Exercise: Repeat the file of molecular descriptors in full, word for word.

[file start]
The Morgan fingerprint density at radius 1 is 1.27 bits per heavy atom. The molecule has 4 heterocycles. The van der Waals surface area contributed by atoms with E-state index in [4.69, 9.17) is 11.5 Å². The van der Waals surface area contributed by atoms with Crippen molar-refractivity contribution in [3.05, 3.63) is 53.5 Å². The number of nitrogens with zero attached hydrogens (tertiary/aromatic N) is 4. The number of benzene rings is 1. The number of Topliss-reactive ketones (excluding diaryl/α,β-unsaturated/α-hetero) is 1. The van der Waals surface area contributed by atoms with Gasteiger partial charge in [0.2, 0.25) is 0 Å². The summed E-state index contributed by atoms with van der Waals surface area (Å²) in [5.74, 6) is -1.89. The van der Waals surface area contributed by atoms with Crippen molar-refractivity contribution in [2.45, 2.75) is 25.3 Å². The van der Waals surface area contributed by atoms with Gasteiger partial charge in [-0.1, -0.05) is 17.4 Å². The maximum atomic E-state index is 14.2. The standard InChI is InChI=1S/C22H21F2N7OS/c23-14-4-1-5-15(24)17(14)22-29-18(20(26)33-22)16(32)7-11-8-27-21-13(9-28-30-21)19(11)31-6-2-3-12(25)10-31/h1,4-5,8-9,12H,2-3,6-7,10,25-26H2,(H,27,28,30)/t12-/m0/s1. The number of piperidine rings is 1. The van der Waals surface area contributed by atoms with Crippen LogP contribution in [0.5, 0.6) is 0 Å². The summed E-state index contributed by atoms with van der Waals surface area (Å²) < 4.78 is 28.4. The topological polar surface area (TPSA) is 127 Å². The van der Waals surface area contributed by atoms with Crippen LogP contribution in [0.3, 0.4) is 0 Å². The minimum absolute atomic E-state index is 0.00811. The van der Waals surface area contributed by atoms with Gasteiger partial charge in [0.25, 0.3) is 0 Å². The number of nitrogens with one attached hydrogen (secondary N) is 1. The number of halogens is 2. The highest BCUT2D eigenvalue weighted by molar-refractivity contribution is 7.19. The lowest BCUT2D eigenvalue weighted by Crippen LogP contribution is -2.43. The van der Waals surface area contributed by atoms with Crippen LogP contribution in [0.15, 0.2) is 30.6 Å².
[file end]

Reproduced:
The Morgan fingerprint density at radius 1 is 1.27 bits per heavy atom. The molecule has 4 heterocycles. The van der Waals surface area contributed by atoms with E-state index in [4.69, 9.17) is 11.5 Å². The van der Waals surface area contributed by atoms with Crippen molar-refractivity contribution in [3.05, 3.63) is 53.5 Å². The number of nitrogens with zero attached hydrogens (tertiary/aromatic N) is 4. The number of benzene rings is 1. The number of Topliss-reactive ketones (excluding diaryl/α,β-unsaturated/α-hetero) is 1. The van der Waals surface area contributed by atoms with Gasteiger partial charge in [0.2, 0.25) is 0 Å². The summed E-state index contributed by atoms with van der Waals surface area (Å²) in [5.74, 6) is -1.89. The van der Waals surface area contributed by atoms with Crippen molar-refractivity contribution in [2.45, 2.75) is 25.3 Å². The van der Waals surface area contributed by atoms with Gasteiger partial charge in [-0.1, -0.05) is 17.4 Å². The maximum atomic E-state index is 14.2. The standard InChI is InChI=1S/C22H21F2N7OS/c23-14-4-1-5-15(24)17(14)22-29-18(20(26)33-22)16(32)7-11-8-27-21-13(9-28-30-21)19(11)31-6-2-3-12(25)10-31/h1,4-5,8-9,12H,2-3,6-7,10,25-26H2,(H,27,28,30)/t12-/m0/s1. The number of piperidine rings is 1. The van der Waals surface area contributed by atoms with Crippen LogP contribution in [0.5, 0.6) is 0 Å². The summed E-state index contributed by atoms with van der Waals surface area (Å²) < 4.78 is 28.4. The topological polar surface area (TPSA) is 127 Å². The van der Waals surface area contributed by atoms with Crippen LogP contribution in [0.3, 0.4) is 0 Å². The minimum absolute atomic E-state index is 0.00811. The van der Waals surface area contributed by atoms with Gasteiger partial charge in [0.25, 0.3) is 0 Å². The number of nitrogens with one attached hydrogen (secondary N) is 1. The number of halogens is 2. The highest BCUT2D eigenvalue weighted by molar-refractivity contribution is 7.19. The lowest BCUT2D eigenvalue weighted by Crippen LogP contribution is -2.43. The van der Waals surface area contributed by atoms with Crippen LogP contribution in [0.15, 0.2) is 30.6 Å².